Fingersmith

This is a gripping piece of historical fiction from Sarah Waters, a tale of fraud, insanity and secrets.  Fingersmith opens in London, 1962.  Susan Trinder, orphaned at birth, is raised by thieves with hearts of gold; rough but loving.  When an acquaintance comes with a proposal that no one can refuse, Sue is torn from this world, to go to a new place unknown to her but to someone with whom she has been inextricably linked since birth: she is to play maid to another orphan, this one growing up in a gloomy mansion miles away; wealthy, and with some small signs of madness.

Growing up, Sue is cared for my Mrs Sucksby, a baby farmer who for some reason keeps Sue and becomes a de-facto mother.  Along with Mr Ibbs, and miscellaneous other thieves and dodgy types who pass in and out of their home, Sue is raised with love and knows, because she has been kept, that she is somehow special.  So when Richard Rivers, known as Gentleman, comes with a proposition, this is Sue’s opportunity to repay for that loving care.  Just outside of London there is another girl who is in want of a maid.  She is unimaginably wealthy and incredibly sheltered – orphaned, she lives an an empty house with her unconventional bookish uncle and a few servants.  Maud is isolated and just on the cusp of falling for the fraudster Gentleman who has mad plans on accessing her wealth.  Sue is to play maid to help Maud fall into Gentleman’s trap.

From first-person perspective, Sue’s story sweeps along to the point where I’m wondering how we could have progressed so much through the plot one-quarter of the way through a 550-page book.  But then – BAM! – a twist that literally stopped my breath.  And a book that was interesting and atmospheric went to unputdownable.  It had to be solved, I had to understand what was happening.  It’s long, dark and twisted.  I tore through it when reading, and when I wasn’t I pondered on the morality and motivations of the key characters.  And so Waters creates a gripping mystery.  She is a great storyteller, weaving feeling with thriller.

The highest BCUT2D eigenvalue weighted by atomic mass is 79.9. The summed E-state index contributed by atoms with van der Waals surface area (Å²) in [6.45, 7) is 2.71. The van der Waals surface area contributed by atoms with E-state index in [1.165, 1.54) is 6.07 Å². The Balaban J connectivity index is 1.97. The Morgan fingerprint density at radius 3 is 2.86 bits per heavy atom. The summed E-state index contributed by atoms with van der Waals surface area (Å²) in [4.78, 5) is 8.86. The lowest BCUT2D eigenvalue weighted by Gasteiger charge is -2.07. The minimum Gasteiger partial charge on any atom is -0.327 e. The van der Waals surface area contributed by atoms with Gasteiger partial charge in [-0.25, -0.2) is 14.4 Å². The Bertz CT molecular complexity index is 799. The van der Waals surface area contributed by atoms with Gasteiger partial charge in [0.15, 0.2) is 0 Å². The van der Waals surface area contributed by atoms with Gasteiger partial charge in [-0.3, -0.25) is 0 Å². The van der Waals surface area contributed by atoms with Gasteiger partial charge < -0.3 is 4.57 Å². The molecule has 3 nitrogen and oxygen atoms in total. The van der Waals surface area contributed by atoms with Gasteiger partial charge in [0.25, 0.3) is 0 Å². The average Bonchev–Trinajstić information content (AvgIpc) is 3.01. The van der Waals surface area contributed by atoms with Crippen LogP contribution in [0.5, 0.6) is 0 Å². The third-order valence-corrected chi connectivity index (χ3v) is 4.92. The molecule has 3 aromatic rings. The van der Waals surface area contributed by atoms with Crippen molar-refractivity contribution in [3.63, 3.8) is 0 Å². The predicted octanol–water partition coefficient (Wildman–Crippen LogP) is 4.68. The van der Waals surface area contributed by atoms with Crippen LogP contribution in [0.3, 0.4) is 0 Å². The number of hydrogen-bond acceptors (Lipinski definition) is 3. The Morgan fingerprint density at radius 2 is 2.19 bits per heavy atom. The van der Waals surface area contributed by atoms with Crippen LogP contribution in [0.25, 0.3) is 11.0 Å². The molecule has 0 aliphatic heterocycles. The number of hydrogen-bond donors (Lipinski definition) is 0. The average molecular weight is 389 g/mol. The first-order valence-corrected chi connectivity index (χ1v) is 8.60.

But beyond the fact it is a rollicking good read, Fingersmith also manages to engage with themes that are contemporarily frustrating but historically accurate.  The lack of a woman’s ownership over her own body, wealth or heath; this dismissal of a female emotional experience as hysterical or mad; the price of a life.  This is a book very clearly established in its own historical context in an understated and detailed way, but these themes to the current reader just add another layer of compulsion to the reading experience.

Fingersmith is cunningly constructed, deeply serious and also such a good read.  There is the time and space for a deep interrogation of the setting, a real understanding of complex characters, and for the reader to doubt their own views and the subjectivity of their narrator.  It is an extremely satisfying book.

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